Medtrade Attendance Tops 11,000

Complex Rehab Participation Is Stronger, as Rehab Pavilion Booth Space Sells Out

MedtradeATLANTA — Just two years ago, the seating & mobility contingent was something of an endangered species at Medtrade.

In 2010, if complex rehab technology exhibitors were still not as ubiquitous as they once were, they were no longer few and far between. In fact, in its second year of existence, the Complex Rehab Pavilion — composed not only of manufacturers, but also assistive technology organizations such as NCART, NRRTS and the University of Pittsburgh — was afforded a place of honor at the front of the Georgia World Congress Center’s exhibit hall. And the Rehab Pavilion space, according to Show Director Kevin Gaffney, sold out, causing show management to consider expanding the Pavilion’s size in the future.

He reported overall attendance for Medtrade, held the week of Nov. 15, was 11,756 — including exhibitors, DME suppliers, clinicians and consumers.

There were 577 Medtrade exhibitors, with 6,788 DME suppliers and clinicians attending.

“Positive” Feedback from Participants

Gaffney described attendee and exhibitor feedback as “very positive,” noting, “We increased our marketing efforts this year, and with the support of our many partners, were able to reinforce the message that attending Medtrade is not only good for your business, but good for the industry overall.”

Among Medtrade’s strategic moves: Locking in the popular Atlanta venue, rather than hosting the show from Orlando, Fla., every third year.

Noting that all types of tradeshows “are experiencing flat or lower participation than in recent years, due mostly to the economy,” Gaffney said show management was happy with how Medtrade went. He added that Medtrade “exceeded our goals in terms of exhibitors and attendees.”

One sign of that success was the interest in the Complex Rehab Pavilion, which debuted at Medtrade 2009. The Pavilion was especially popular with exhibitors who take smaller booths — by banding together in a dedicated part of the show hall, they’re less likely to be overlooked.

“Partnering with NRRTS has been a positive experience and has added to the Complex Rehab Pavilion being a success,” Gaffney said. “It was unique in that the participants were representative of associations, educational organizations and manufacturers — even some that had traditional booths outside of the pavilion. Naturally, we would like for it to grow — the space sold out well in advance of the show — so we need to consider allotting more show fl oor space to allow those who want to participate in that opportunity. Along with that, we will continue to specifically target rehab providers in terms of marketing efforts and keep them informed of all Medtrade has to offer in terms of the expo and the educational conference.”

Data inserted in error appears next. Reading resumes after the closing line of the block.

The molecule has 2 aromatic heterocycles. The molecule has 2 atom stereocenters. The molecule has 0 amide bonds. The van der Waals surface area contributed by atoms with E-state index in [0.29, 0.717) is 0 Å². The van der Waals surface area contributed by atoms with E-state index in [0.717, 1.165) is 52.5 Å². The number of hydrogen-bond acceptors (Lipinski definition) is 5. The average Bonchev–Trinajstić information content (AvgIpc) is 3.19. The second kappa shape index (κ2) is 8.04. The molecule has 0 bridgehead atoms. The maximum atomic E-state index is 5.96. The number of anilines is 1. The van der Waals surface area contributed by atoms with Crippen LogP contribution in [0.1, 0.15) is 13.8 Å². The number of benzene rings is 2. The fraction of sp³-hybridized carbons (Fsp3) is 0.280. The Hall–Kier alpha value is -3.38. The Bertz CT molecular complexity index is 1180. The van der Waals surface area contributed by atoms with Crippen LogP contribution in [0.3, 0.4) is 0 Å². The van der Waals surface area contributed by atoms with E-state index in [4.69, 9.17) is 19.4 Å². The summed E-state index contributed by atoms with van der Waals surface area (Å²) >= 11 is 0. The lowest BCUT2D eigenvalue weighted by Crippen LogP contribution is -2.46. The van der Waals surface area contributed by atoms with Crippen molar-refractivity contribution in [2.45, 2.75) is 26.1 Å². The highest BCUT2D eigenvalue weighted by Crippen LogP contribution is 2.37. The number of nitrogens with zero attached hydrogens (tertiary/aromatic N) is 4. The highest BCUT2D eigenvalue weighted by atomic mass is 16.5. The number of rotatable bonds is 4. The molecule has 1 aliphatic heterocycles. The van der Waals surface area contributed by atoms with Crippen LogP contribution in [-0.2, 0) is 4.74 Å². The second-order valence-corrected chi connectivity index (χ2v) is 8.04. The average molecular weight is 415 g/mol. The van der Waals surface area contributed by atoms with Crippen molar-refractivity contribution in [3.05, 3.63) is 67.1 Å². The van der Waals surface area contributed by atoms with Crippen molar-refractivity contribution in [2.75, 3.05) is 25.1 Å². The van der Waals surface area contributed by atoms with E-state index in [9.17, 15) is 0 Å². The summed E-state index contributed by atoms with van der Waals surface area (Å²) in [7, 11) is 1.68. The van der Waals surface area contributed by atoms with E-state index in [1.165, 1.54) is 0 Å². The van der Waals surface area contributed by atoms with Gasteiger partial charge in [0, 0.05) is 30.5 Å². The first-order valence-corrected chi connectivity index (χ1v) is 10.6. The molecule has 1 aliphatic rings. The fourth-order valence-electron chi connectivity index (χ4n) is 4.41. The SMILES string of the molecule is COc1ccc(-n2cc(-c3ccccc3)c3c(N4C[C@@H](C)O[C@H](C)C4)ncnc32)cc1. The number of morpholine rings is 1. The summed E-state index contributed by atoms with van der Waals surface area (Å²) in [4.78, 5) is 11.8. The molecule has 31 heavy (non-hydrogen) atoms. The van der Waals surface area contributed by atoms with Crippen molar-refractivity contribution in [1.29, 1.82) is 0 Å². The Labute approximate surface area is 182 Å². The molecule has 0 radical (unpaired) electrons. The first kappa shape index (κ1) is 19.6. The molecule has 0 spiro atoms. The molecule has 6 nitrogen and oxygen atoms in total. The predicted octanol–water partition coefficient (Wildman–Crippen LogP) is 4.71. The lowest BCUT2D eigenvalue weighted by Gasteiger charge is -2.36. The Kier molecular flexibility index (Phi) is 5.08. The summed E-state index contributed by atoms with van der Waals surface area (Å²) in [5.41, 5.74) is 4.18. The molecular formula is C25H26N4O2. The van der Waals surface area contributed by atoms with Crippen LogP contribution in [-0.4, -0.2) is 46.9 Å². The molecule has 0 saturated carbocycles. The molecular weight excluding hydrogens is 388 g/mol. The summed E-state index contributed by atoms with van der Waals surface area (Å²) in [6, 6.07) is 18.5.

Another sizable draw: the NextGen home, a full-scale house built inside the World Congress Center that featured a number of accessibility products, including ramps, patient lifts, bath safety equipment and a bedroom mattress designed to accommodate a patient with pressure relief needs as well as an able-bodied partner.

In the New Product Pavilion, the Provider’s Choice Award went to Healthcraft Products’ SerenaSeat, a fold-down seat for the shower. The Innovation Award went to the FlexStep Compact, a combination platform lift/staircase by Liftup ApS, headquartered in Denmark.

Honors also went to Infopia, a monitoring manufacturer, for Best Booth over 400 sq. ft. in size, while The Aftermarket Group won Best Booth in the under-400-sq.-ft. category.

Medtrade Lessons Learned

Gaffney noted that educational and informational events at Medtrade were popular, as always, with attendees.

“We did learn that the HME industry is welcoming to outside insight, as the attendance at our keynote event with Clifford Schorer was extremely well attended,” Gaffney said. “His analogies from other industries were on target with the issues facing HME providers and manufacturers, and his opening session set the tone for the event in terms of looking for new ways to improve and increase business and patient care.”

Policy-focused events are also important, Gaffney said. “As we have in the last few years, we recognized that it is critical to provide attendees with updates on the legislative and regulatory activities in the industry. Many of the educational sessions, including AAHomecare’s Legislative Update, were standing-room only. And although we do not in any way support competitive bidding, the addition of the educational track on that topic was necessary. The response from attendees was affirmation that we must be ready and willing to be responsive quickly and succinctly.” As they did in 2009, Medtrade management invited consumers to attend on Nov. 18, the final day of the event. Gaffney said 47 consumers participated.

He praised the efforts of the Consumer Education/Advocacy Group, saying, “Its members created a strong educational program, and the daylong event would not have been possible without them. And although we would have liked to have seen more consumers attend, we realize this type of event needs time to build momentum.”

Gaffney added that Medtrade “will continue working with national and regional associations and organizations to gain their support and the support of their members. We will also continue to work with a variety of media outlets to showcase the value of the event.”

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This article originally appeared in the January 2011 issue of Mobility Management.

About the Author

Laurie Watanabe is the editor of Mobility Management. She can be reached at

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